You mentioned in your recent story in the RappNews about church re-openings that African Americans have been disproportionately impacted by COVID-19. Why do you think it’s important to raise awareness about that?

Well, I think one of the things the pandemic did also was pull the covers back on a lot of inequities throughout our society, our health system, essential workers, people on the frontline. There’s a lot of African Americans in the health field, a lot of everyday workers, a lot of postal workers, sanitation workers, a lot of people on the front line, and so then when you couple that with some pre-existing condition, which, unfortunately, African Americans have high levels of heart disease, hypertension and other conditions … it becomes … a perfect storm for what we saw and what we’re still experiencing.

What does Rappahannock mean to you and why have you stayed involved in the county?

Rappahannock will always be home. It’s where I was born and bred. I moved from the north side of town to the south side of town, all within one mile, and I lived there until I went to college. I had the experience of going to Scrabble School, which is a Rosenwald school, for four years. [Note: The Julius Rosenwald Fund helped build more than 5,000 schools for black students during the Jim Crow segregation era between 1917 and 1932. The Rosenwald schools that served Rappahannock County operated until schools were desegregated in 1968].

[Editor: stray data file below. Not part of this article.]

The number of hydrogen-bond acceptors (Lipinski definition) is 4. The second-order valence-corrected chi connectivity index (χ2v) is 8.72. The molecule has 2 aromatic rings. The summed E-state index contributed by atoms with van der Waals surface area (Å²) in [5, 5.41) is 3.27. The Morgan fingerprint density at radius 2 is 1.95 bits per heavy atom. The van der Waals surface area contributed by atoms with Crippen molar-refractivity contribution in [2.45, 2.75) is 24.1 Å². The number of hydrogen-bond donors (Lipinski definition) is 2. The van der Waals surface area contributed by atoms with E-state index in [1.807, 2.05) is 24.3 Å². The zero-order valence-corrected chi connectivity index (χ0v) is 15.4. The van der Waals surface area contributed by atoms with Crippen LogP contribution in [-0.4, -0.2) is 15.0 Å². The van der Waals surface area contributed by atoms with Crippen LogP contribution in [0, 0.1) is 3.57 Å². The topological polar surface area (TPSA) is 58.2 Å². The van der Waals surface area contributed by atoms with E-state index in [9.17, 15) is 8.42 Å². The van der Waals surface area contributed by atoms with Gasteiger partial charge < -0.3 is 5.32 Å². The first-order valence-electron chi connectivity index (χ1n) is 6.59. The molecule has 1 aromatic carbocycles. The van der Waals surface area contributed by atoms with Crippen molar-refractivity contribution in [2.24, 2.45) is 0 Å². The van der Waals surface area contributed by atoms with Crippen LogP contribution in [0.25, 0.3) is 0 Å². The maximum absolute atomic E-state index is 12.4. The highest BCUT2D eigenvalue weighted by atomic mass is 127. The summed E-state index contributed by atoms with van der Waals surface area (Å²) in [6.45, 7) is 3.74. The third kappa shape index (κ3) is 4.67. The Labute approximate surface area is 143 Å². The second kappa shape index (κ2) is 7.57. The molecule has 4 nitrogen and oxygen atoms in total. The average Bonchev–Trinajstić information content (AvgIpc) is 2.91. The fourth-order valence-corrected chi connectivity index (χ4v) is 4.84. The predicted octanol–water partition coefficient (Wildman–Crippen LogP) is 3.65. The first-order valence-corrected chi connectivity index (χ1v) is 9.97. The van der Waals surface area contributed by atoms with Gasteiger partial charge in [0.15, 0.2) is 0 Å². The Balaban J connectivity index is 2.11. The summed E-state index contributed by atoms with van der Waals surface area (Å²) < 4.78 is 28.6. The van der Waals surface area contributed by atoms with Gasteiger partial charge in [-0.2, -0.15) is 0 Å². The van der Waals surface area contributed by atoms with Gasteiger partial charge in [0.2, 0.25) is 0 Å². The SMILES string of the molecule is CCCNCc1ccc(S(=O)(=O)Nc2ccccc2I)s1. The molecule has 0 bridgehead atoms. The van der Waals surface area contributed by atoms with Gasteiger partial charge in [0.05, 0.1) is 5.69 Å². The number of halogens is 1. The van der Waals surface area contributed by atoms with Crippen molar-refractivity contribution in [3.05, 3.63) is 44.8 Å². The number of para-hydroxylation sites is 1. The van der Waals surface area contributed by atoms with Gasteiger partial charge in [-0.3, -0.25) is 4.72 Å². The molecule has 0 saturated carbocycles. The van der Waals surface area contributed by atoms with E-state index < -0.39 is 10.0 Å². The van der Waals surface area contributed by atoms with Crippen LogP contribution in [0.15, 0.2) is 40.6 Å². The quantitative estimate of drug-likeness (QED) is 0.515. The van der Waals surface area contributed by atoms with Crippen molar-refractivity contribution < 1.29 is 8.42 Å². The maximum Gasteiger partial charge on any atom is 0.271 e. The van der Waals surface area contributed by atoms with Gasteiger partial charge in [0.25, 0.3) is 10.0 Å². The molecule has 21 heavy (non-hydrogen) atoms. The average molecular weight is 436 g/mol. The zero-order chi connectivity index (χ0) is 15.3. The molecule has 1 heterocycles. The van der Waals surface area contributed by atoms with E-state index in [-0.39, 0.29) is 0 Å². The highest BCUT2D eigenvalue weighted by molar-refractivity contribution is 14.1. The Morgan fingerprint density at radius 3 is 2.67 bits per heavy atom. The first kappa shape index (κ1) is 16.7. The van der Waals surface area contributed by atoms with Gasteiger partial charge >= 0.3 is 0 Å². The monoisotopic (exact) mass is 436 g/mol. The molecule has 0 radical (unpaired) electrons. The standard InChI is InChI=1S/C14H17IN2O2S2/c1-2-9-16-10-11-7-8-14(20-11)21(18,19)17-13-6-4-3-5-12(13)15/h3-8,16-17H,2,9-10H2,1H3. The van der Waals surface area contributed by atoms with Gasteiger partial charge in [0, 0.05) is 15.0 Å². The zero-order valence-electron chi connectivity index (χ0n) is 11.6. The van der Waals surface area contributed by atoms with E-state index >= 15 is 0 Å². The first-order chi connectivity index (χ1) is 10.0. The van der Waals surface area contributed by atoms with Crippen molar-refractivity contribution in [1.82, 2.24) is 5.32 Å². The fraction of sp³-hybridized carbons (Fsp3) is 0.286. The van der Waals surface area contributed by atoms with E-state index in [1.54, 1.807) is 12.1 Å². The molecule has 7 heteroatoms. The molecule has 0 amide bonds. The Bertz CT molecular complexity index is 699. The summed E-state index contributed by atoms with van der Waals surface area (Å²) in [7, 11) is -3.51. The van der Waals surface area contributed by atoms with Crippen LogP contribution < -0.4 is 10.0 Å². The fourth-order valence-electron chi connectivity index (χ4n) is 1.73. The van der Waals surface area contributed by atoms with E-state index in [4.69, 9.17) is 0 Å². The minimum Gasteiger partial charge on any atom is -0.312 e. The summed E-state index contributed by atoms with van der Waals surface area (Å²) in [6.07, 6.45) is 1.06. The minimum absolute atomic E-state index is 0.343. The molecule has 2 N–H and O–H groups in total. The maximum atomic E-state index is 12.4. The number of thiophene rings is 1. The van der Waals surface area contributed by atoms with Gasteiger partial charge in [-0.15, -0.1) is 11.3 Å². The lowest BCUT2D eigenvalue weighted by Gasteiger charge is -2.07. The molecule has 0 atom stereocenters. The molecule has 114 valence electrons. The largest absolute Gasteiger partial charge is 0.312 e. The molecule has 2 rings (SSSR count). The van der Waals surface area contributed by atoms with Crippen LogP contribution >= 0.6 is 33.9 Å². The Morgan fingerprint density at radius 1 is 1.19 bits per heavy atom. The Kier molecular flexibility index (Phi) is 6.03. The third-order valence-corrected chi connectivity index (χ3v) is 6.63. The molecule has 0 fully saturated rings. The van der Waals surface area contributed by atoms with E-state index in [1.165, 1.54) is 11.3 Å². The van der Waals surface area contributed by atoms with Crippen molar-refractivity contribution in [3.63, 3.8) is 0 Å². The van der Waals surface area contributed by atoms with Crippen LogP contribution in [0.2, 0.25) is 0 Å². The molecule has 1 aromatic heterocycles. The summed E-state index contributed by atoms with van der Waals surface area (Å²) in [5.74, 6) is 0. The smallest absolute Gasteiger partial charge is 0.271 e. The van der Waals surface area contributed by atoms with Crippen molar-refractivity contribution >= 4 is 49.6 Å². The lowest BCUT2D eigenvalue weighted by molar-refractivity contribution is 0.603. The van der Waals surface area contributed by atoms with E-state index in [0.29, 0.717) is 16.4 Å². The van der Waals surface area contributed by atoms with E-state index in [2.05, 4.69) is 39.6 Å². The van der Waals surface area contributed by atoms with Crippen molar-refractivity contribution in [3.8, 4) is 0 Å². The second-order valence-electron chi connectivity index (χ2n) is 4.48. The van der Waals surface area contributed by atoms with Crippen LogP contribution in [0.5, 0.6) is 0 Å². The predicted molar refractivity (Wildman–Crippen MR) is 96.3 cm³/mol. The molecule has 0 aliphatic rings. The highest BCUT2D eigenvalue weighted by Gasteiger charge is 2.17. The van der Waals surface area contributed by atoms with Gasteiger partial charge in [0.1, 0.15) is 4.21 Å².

I was part of the students that went through integration during those formative years. I was 10 years old when I went to Sperryville elementary for two years — fifth and sixth grade — and then I was part of the first seventh grade at the new Rappahannock County elementary school, where it’s located today. So there’s a lot of memories there, a lot of history there.